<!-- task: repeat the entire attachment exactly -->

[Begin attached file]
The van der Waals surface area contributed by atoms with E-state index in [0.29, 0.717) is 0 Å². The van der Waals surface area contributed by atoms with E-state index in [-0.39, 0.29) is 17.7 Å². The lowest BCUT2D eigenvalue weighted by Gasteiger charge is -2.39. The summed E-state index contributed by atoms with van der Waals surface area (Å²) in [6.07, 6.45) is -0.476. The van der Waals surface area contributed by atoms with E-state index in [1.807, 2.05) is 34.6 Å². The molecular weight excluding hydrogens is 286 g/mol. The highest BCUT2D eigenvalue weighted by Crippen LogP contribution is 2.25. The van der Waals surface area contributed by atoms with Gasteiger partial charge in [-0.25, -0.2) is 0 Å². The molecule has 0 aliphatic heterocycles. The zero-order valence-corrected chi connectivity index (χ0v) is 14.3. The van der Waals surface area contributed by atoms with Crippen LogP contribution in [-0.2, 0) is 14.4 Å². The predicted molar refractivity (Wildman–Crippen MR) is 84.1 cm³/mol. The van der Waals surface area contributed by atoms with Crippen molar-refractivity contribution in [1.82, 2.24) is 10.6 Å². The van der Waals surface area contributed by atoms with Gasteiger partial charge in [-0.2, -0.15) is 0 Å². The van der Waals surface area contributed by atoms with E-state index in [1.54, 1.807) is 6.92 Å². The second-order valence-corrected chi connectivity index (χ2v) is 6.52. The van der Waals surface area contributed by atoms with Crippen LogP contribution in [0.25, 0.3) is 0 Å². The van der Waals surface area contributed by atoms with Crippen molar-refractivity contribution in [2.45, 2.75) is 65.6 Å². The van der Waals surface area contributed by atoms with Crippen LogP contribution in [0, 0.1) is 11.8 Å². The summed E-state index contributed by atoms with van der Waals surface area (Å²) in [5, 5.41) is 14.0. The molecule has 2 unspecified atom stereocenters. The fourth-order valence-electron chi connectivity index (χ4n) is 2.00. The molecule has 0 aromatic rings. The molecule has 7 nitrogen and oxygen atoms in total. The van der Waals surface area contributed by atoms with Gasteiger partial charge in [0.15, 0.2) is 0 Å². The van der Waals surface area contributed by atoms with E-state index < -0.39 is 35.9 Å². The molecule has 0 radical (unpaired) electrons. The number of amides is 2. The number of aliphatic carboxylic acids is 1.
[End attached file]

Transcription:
The van der Waals surface area contributed by atoms with E-state index in [0.29, 0.717) is 0 Å². The van der Waals surface area contributed by atoms with E-state index in [-0.39, 0.29) is 17.7 Å². The lowest BCUT2D eigenvalue weighted by Gasteiger charge is -2.39. The summed E-state index contributed by atoms with van der Waals surface area (Å²) in [6.07, 6.45) is -0.476. The van der Waals surface area contributed by atoms with E-state index in [1.807, 2.05) is 34.6 Å². The molecular weight excluding hydrogens is 286 g/mol. The highest BCUT2D eigenvalue weighted by Crippen LogP contribution is 2.25. The van der Waals surface area contributed by atoms with Gasteiger partial charge in [-0.25, -0.2) is 0 Å². The molecule has 0 aliphatic heterocycles. The zero-order valence-corrected chi connectivity index (χ0v) is 14.3. The van der Waals surface area contributed by atoms with Crippen LogP contribution in [-0.2, 0) is 14.4 Å². The predicted molar refractivity (Wildman–Crippen MR) is 84.1 cm³/mol. The van der Waals surface area contributed by atoms with Crippen molar-refractivity contribution in [1.82, 2.24) is 10.6 Å². The van der Waals surface area contributed by atoms with Gasteiger partial charge in [-0.2, -0.15) is 0 Å². The van der Waals surface area contributed by atoms with E-state index in [1.54, 1.807) is 6.92 Å². The second-order valence-corrected chi connectivity index (χ2v) is 6.52. The van der Waals surface area contributed by atoms with Crippen LogP contribution in [0.25, 0.3) is 0 Å². The van der Waals surface area contributed by atoms with Crippen molar-refractivity contribution in [2.45, 2.75) is 65.6 Å². The van der Waals surface area contributed by atoms with Crippen LogP contribution in [0, 0.1) is 11.8 Å². The summed E-state index contributed by atoms with van der Waals surface area (Å²) in [5, 5.41) is 14.0. The molecule has 2 unspecified atom stereocenters. The fourth-order valence-electron chi connectivity index (χ4n) is 2.00. The molecule has 0 aromatic rings. The molecule has 7 nitrogen and oxygen atoms in total. The van der Waals surface area contributed by atoms with Gasteiger partial charge in [0.15, 0.2) is 0 Å². The van der Waals surface area contributed by atoms with E-state index < -0.39 is 35.9 Å². The molecule has 0 radical (unpaired) electrons. The number of amides is 2. The number of aliphatic carboxylic acids is 1.